The tree the fungus grows on in the rainforest in Patagonia.
Scientists have discovered a fungus from the Patagonian rainforest that produces hydrocarbons much like those found in diesel fuel. Jessie Martin reports.
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MARTIN: When you hear the word fungus, you probably think of mushrooms - or the stuff that grows between your toes after walking barefoot in a locker room. But when scientists from Montana State University hear the term fungus, they think of diesel fuel. That’s because they’ve discovered a fungal species that produces hydrocarbons identical to many of those found in diesel. The scientists believe this fungal fuel – or myco-diesel - could be put directly into diesel car engines with little or no need for modification.
The fungus was first found in the Patagonia rain forest, where it grows on trees. It feeds on the trees’ organic matter – including cellulose, the part of plants that animals can’t digest - And it turns that cellulose into diesel. That’s exciting news to scientists because cellulose is a major component of every plant on earth and can be grown with minimal input of land, fertilizer and fossil fuels. And while other groups of scientists are working out the details of making ethanol from cellulose, the Montana State team believes that using fungus to make diesel from cellulose will be an easier task.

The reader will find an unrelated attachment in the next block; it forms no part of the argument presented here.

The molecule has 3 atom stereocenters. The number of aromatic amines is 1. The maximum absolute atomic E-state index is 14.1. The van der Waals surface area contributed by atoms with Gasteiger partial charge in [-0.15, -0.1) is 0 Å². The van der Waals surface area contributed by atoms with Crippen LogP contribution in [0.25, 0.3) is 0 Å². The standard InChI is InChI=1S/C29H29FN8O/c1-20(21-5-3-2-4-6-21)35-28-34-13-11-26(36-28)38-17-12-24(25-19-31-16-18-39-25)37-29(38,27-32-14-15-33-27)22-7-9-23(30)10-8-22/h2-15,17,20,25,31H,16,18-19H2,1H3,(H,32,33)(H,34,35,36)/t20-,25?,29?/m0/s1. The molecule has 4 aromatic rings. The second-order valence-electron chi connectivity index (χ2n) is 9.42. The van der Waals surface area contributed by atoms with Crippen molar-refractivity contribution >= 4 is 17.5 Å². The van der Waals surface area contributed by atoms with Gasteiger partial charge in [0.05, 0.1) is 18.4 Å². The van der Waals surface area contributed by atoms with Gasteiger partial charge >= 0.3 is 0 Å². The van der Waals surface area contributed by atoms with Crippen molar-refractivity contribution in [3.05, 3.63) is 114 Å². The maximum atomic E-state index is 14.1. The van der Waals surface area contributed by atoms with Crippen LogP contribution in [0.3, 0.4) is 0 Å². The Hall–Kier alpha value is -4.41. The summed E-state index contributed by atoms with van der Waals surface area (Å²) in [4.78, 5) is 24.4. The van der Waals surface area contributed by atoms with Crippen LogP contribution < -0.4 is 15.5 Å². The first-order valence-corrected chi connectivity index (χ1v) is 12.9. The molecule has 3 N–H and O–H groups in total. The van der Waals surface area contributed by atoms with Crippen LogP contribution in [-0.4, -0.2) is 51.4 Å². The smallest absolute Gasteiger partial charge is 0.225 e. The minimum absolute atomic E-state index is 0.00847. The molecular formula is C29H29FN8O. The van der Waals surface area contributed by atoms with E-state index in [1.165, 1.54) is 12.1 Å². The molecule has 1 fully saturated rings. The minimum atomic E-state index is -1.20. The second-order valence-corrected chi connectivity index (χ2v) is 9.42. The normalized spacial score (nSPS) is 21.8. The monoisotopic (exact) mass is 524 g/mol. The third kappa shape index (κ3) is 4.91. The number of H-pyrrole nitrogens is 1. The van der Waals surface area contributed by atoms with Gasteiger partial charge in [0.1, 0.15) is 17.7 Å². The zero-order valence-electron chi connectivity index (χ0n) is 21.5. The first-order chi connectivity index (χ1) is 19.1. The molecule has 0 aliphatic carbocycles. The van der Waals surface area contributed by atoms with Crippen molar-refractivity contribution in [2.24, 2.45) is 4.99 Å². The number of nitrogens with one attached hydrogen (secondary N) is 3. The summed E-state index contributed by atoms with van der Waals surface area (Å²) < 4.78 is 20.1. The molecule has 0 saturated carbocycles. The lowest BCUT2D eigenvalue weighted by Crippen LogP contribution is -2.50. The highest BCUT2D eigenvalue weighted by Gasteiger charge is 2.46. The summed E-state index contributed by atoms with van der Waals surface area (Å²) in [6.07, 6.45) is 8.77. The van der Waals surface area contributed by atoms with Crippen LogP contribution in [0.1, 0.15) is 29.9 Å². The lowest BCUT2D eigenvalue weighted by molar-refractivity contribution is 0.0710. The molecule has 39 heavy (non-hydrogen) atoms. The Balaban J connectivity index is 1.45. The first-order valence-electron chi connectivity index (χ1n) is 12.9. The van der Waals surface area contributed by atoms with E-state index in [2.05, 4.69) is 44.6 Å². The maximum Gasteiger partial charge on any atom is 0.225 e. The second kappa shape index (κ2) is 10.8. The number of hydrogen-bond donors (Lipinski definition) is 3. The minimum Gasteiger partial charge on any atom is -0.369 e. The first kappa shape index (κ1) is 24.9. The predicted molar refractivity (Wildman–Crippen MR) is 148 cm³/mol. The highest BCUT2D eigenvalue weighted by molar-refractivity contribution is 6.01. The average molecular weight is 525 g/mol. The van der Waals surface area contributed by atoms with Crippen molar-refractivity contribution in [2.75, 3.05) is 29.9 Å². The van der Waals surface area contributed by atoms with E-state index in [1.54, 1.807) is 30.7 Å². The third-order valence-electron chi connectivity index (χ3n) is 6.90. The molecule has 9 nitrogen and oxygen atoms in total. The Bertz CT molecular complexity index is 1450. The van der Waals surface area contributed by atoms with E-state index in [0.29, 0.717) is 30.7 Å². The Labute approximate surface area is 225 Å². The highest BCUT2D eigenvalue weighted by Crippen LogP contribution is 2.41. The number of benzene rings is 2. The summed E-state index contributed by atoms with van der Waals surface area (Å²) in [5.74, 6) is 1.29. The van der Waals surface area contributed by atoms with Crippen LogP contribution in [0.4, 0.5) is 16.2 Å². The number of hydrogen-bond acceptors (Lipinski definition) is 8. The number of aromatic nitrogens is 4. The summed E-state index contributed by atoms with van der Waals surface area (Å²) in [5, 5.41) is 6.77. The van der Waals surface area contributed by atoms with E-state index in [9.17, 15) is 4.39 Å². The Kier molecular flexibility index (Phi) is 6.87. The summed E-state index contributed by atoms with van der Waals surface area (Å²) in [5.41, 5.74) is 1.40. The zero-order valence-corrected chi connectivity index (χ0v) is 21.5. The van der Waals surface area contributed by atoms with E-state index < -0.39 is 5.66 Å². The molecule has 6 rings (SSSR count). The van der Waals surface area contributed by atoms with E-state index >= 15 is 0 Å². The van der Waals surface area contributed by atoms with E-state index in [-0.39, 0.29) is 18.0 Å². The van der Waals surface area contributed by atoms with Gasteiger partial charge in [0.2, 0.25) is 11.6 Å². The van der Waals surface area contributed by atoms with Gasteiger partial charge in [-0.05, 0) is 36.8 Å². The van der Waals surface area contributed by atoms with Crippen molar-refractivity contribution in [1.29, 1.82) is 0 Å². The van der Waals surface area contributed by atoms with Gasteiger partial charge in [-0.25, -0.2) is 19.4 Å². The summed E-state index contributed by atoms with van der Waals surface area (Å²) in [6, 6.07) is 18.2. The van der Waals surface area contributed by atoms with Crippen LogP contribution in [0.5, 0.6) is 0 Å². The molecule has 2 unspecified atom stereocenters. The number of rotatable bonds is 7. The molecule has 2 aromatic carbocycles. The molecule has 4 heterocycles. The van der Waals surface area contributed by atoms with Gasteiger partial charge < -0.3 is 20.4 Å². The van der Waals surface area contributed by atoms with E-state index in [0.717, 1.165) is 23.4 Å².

One small catch is that the researchers aren’t yet sure how efficient the process is. Ultimately, they may end up taking the genes from the fungus and engineering other microbes that could turn cellulose into diesel more efficiently.
In either case, we may soon have to start paying a little more respect to the fungus among us.
That’s this week’s Cool Fix For a Hot Planet. I’m Jessie Martin.
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